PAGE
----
Palletizing and packaging in the best possible quality
The BEUMER Group offers various palletizing solutions, such as the BEUMER paletpac. The system provider equips the paletpac with either a clamping or double-belt turning device to match product requirements. The device quickly brings the bags into the required position and keeps them dimensionally stable. The palletizer series is not only robust, it’s also designed for a long service life. The BEUMER Group has completely redesigned it: With the new modular design, the same or similar components and modules are now used in all systems, and where possible, the system provider has implemented a design that is as identical as possible. There are also fewer components. This reduces the number of spare parts and speeds up their delivery times, which has a significant impact on availability. BEUMER assembles the modules individually to match the customer’s requirements, tests them in-house and assembles them at the customer’s premises. This not only saves time and money, but also simplifies any subsequent modifications and increases in performance.
The containers, precisely stacked on pallets, can then be conveyed to the downstream packaging system – the BEUMER stretch hood. BEUMER also manufactures the hood in a modular design, so it offers the same advantages as the BEUMER paletpac. The BEUMER stretch hood covers the palletized goods with a stretch hood film that adapts itself to each stack. It is very stretchable and fixes the material on the pallet by means of horizontal and vertical contracting forces. This process thus offers a significantly higher load stability. The goods are also safely protected against environmental influences such as sun, dirt and moisture, both during handling and external storage. Operators can transport products to their customers in perfect condition, ready for presentation at the point of sale.
“More and more customers are coming to us and demanding stretch hood film with the highest possible recycled content of up to 30 percent in order to conserve resources. In the case of sack film, up to 80% recycled material content is already possible,” says Feldmeyer. “These films can also be processed reliably with our stretch hood series.”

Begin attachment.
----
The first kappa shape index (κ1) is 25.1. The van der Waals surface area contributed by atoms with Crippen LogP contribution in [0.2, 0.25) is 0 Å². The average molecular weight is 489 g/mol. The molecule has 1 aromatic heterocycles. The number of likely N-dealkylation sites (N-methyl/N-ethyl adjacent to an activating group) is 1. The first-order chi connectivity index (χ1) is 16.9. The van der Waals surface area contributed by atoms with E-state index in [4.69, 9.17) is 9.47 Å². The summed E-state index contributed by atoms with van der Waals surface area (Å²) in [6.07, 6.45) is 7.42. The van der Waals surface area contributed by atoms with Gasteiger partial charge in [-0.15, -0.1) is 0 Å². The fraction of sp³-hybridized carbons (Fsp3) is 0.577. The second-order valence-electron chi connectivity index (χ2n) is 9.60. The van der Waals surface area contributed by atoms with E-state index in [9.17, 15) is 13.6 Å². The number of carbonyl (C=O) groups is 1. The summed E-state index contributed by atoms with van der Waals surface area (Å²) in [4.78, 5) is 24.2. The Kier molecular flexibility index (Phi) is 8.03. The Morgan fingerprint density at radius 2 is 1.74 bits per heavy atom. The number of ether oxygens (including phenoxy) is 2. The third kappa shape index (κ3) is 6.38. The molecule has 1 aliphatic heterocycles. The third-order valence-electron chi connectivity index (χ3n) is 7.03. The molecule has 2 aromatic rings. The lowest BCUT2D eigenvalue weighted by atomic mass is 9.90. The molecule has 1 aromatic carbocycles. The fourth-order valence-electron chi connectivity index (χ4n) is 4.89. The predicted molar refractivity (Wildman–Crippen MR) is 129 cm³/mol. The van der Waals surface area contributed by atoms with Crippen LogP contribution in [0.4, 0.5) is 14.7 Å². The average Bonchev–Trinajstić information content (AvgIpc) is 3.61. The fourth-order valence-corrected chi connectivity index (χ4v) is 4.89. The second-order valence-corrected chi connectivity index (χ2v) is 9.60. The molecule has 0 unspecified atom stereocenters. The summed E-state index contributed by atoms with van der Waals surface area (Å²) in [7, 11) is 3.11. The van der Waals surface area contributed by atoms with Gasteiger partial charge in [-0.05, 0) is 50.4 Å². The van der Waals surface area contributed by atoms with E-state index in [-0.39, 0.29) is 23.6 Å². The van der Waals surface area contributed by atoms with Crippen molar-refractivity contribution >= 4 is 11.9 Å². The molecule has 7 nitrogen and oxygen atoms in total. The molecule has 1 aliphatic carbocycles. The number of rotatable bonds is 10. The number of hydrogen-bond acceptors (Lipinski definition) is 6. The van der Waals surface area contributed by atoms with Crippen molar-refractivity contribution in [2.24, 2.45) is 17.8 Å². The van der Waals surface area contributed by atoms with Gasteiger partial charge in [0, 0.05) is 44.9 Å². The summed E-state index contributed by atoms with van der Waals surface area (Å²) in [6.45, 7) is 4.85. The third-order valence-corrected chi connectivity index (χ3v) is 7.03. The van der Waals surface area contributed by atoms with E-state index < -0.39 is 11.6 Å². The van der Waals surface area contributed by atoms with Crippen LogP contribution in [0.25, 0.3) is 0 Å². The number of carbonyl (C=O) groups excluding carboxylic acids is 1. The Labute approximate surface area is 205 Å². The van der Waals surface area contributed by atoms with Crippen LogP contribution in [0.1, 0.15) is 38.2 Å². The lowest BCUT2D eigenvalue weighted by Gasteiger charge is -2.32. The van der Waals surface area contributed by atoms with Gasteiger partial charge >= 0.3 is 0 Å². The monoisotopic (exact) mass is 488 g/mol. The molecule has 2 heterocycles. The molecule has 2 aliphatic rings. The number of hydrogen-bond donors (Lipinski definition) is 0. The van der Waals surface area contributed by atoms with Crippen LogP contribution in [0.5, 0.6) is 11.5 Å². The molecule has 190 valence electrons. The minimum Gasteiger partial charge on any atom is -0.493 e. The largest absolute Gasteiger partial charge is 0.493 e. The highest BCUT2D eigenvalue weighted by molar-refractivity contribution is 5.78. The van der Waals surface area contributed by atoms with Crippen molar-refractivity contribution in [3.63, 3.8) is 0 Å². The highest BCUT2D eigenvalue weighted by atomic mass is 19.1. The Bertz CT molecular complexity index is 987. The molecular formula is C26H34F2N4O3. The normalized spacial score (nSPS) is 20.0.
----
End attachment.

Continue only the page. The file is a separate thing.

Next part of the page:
“Our robust machines are usually in operation for 25 years and sometimes for more than 30 years,” says Spiekermann. The experts continuously optimize the machines – for example, their energy efficiency. Another important aspect is comprehensive customer support. It ensures the constant availability of the packaging lines. The support includes, among other services, a 24/7 hotline, a rapid supply of spare parts and branches all over the world, enabling fast support for customers everywhere. BEUMER Smart Glasses, a future-oriented product developed by BEUMER that supports users quickly and easily, is yet another jewel in the Group’s customer support crown: BEUMER customer support technicians can look over the shoulder of the customer’s service technician and solve the problem together with him. This digital solution reduces time-consuming journeys and high additional costs.
Spiekermann: “After the season, our service department takes a close look at the customer’s machine. Our experts check whether repairs are necessary and make them fully operational for the following season.” However, there’s also a trend that’s starting to emerge: more and more operators and contract baggers are turning to wood pellets or similar products in the off-season. These can be handled in a similar way to potting soil. “This enables them to run our packaging lines all year round,” explains the BEUMER expert.